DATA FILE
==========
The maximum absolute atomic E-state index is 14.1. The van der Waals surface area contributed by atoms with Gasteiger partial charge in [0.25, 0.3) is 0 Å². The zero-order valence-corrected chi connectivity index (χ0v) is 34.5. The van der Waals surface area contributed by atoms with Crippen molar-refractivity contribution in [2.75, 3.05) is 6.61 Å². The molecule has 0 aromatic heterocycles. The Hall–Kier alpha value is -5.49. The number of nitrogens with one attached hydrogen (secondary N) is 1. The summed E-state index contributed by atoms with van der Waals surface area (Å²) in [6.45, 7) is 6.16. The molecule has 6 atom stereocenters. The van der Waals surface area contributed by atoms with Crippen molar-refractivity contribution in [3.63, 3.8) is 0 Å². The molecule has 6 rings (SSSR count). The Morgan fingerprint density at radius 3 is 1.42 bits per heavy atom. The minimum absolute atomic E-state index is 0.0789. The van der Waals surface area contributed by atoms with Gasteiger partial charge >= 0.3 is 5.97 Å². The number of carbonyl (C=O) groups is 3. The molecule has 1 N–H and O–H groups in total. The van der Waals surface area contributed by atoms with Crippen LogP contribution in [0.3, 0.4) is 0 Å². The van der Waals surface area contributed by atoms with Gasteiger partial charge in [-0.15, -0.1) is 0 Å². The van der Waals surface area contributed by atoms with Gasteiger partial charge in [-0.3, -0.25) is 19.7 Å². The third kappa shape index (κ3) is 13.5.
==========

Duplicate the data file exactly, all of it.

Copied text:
The maximum absolute atomic E-state index is 14.1. The van der Waals surface area contributed by atoms with Gasteiger partial charge in [0.25, 0.3) is 0 Å². The zero-order valence-corrected chi connectivity index (χ0v) is 34.5. The van der Waals surface area contributed by atoms with Crippen molar-refractivity contribution in [2.75, 3.05) is 6.61 Å². The molecule has 0 aromatic heterocycles. The Hall–Kier alpha value is -5.49. The number of nitrogens with one attached hydrogen (secondary N) is 1. The summed E-state index contributed by atoms with van der Waals surface area (Å²) in [6.45, 7) is 6.16. The molecule has 6 atom stereocenters. The van der Waals surface area contributed by atoms with Crippen molar-refractivity contribution in [3.63, 3.8) is 0 Å². The molecule has 6 rings (SSSR count). The Morgan fingerprint density at radius 3 is 1.42 bits per heavy atom. The minimum absolute atomic E-state index is 0.0789. The van der Waals surface area contributed by atoms with Gasteiger partial charge >= 0.3 is 5.97 Å². The number of carbonyl (C=O) groups is 3. The molecule has 1 N–H and O–H groups in total. The van der Waals surface area contributed by atoms with Crippen LogP contribution in [0.3, 0.4) is 0 Å². The van der Waals surface area contributed by atoms with Gasteiger partial charge in [-0.15, -0.1) is 0 Å². The van der Waals surface area contributed by atoms with Gasteiger partial charge in [-0.3, -0.25) is 19.7 Å². The third kappa shape index (κ3) is 13.5.